Working Class Affordability 2017

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The above map was created on ( showing how much a working class family can save or be indebted living in various cities across the United States. The software allows you to select different criteria – such as the number of working adults in the household, how much they earn, the number of children, amount spent on food, and size of the house in square feet – the algorithm then produces a map (such as the one above) that displays where the most and least affordable places for your family to live. The size of the bubbles are a larger dark shade of red for unaffordable locations or are a larger dark shade of green for affordable locations. For example, the map above is generated for a family of four with two incomes – a home appliance repairer and a manicurist/pedicurist with a low-cost food plan living in a 1500 sq ft home. This family would need an additional $91.2K annually to afford to live in New York City or additional $83.3K to live in San Francisco. Conversely, the family could save $10.1K annually if they lived in Glendale, Arizona.


Total World Wealth, 2016


Wealth is a different concept than income. Income is what you earn with your labor (your job) and wealth is the assets you own minus your liabilities (or debt). Said differently, the accumulation of income and property passed from generation to generation over time is wealth. Income inequality has been growing in the United States over the past 30 years and is a hot button issue, but wealth inequality is a different and even more extreme situation – especially at the global level: The richest 1% of adults in the world hold 50% of global wealth, while the top 10% hold 85%!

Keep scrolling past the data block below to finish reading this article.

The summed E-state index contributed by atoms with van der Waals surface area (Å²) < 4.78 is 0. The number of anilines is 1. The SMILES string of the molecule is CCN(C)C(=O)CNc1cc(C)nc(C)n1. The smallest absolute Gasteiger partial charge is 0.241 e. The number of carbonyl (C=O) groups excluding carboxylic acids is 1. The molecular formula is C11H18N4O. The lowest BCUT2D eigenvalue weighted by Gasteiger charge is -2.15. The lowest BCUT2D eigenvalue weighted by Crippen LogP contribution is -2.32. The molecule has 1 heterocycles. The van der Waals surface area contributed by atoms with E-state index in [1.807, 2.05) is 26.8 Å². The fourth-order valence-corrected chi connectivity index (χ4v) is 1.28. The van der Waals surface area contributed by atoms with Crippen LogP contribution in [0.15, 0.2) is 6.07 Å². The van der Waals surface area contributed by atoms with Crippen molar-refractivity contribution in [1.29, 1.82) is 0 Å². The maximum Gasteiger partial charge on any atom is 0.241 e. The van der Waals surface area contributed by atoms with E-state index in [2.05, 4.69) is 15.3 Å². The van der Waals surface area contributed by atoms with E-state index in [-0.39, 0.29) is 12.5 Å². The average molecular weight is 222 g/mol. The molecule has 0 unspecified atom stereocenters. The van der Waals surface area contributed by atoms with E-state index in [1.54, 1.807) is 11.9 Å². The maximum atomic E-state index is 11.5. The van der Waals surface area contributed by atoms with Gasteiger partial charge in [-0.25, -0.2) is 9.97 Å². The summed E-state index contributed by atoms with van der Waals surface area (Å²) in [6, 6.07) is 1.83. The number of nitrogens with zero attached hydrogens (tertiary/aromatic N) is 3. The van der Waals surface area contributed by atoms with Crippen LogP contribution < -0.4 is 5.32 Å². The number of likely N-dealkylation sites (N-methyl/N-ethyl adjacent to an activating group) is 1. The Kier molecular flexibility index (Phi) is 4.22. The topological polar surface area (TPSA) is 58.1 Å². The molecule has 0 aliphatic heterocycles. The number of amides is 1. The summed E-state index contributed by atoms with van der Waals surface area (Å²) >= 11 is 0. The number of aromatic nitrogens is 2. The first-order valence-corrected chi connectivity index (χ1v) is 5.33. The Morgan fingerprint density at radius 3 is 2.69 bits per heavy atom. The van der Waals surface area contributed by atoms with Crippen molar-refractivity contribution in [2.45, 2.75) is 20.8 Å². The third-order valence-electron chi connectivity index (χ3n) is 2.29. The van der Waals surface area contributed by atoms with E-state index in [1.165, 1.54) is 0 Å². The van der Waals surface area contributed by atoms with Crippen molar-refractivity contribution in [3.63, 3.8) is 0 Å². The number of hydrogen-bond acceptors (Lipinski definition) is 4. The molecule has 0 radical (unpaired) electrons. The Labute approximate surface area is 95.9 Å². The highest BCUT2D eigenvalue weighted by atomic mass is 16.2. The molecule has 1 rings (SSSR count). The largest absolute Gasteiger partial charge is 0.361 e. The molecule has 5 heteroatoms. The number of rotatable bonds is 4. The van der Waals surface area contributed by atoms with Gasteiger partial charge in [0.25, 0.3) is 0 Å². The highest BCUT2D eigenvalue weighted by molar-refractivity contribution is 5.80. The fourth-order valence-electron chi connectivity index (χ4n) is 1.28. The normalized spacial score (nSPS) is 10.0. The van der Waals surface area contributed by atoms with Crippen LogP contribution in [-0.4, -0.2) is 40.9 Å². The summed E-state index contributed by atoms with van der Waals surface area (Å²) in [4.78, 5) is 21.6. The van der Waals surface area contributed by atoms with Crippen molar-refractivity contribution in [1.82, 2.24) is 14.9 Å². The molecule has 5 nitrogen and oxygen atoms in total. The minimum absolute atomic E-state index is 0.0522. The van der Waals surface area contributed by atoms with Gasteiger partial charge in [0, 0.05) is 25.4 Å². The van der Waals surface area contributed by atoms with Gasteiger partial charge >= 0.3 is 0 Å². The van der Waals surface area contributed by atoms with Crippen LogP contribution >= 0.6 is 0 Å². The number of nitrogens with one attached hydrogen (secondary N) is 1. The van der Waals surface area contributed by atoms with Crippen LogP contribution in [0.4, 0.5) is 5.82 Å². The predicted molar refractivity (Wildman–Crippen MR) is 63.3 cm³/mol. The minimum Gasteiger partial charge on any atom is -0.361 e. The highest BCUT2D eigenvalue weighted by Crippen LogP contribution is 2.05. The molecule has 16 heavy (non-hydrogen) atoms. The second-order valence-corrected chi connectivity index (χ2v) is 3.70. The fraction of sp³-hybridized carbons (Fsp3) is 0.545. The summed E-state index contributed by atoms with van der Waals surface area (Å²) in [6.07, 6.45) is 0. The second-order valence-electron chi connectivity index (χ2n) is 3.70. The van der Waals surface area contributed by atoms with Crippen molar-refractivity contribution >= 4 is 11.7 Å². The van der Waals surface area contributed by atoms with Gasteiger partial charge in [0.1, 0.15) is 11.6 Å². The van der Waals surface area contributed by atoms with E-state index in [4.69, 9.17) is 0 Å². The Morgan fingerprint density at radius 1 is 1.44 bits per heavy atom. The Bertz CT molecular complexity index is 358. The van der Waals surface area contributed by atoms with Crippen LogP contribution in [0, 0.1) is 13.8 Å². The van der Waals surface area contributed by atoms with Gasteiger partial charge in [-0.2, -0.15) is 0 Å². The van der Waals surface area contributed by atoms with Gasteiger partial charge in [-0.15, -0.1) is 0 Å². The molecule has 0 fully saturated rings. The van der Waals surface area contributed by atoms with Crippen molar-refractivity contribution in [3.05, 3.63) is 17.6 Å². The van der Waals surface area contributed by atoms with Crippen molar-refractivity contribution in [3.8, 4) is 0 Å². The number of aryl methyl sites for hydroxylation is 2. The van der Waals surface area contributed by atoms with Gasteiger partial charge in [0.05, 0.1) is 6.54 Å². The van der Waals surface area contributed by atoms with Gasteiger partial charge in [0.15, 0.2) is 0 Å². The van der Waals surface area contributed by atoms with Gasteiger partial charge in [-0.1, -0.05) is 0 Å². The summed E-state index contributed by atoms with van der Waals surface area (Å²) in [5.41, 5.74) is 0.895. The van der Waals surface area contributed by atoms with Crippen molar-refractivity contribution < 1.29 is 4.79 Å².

The total wealth of the world is estimated to be $255 trillion dollars by Credit Suisse in 2016. Of this, $84 trillion (33%) was located in the United States. Other wealthy countries include: Japan $24 T, China $23 T, UK $14 T, Germany $12 T, and France $11 T. One way to picture this distribution is with the map above colored in three tiers – The US has 1/3 of world wealth, Japan-China-UK-Germany-France combined have 1/3 of world wealth, and the remainder of the world, some 188 countries, have 1/3 of world wealth.

What are the assets that make up this wealth? Real estate is a large fraction of the total. Numbers are difficult to find but of the $84 trillion dollars of wealth in the US, $27 T (32%) of the value was real estate (2014 estimate). Another large fraction is located in financial assets: ownership of stocks, bonds, etc. This market is also concentrated with stock exchanges in the United States or Europe representing 80% of the global allocation of mutual fund assets.

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